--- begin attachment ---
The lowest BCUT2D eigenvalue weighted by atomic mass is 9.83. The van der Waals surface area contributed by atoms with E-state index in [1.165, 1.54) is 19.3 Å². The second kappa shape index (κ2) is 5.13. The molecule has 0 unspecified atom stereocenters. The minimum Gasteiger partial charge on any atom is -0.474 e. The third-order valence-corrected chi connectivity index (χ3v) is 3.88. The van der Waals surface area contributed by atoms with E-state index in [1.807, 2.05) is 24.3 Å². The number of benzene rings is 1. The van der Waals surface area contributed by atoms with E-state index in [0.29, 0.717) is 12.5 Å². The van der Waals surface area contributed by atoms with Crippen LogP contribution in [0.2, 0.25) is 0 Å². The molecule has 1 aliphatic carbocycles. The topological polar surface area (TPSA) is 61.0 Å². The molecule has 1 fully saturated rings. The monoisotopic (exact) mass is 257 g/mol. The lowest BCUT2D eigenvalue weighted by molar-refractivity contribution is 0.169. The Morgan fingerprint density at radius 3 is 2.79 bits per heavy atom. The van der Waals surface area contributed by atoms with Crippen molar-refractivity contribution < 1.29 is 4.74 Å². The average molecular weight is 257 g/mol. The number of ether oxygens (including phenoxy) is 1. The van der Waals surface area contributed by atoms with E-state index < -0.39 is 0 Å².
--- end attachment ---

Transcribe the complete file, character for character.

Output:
The lowest BCUT2D eigenvalue weighted by atomic mass is 9.83. The van der Waals surface area contributed by atoms with E-state index in [1.165, 1.54) is 19.3 Å². The second kappa shape index (κ2) is 5.13. The molecule has 0 unspecified atom stereocenters. The minimum Gasteiger partial charge on any atom is -0.474 e. The third-order valence-corrected chi connectivity index (χ3v) is 3.88. The van der Waals surface area contributed by atoms with E-state index in [1.807, 2.05) is 24.3 Å². The number of benzene rings is 1. The van der Waals surface area contributed by atoms with E-state index in [0.29, 0.717) is 12.5 Å². The van der Waals surface area contributed by atoms with Crippen LogP contribution in [0.2, 0.25) is 0 Å². The molecule has 1 aliphatic carbocycles. The topological polar surface area (TPSA) is 61.0 Å². The molecule has 1 fully saturated rings. The monoisotopic (exact) mass is 257 g/mol. The lowest BCUT2D eigenvalue weighted by molar-refractivity contribution is 0.169. The Morgan fingerprint density at radius 3 is 2.79 bits per heavy atom. The van der Waals surface area contributed by atoms with Crippen molar-refractivity contribution < 1.29 is 4.74 Å². The average molecular weight is 257 g/mol. The number of ether oxygens (including phenoxy) is 1. The van der Waals surface area contributed by atoms with E-state index < -0.39 is 0 Å².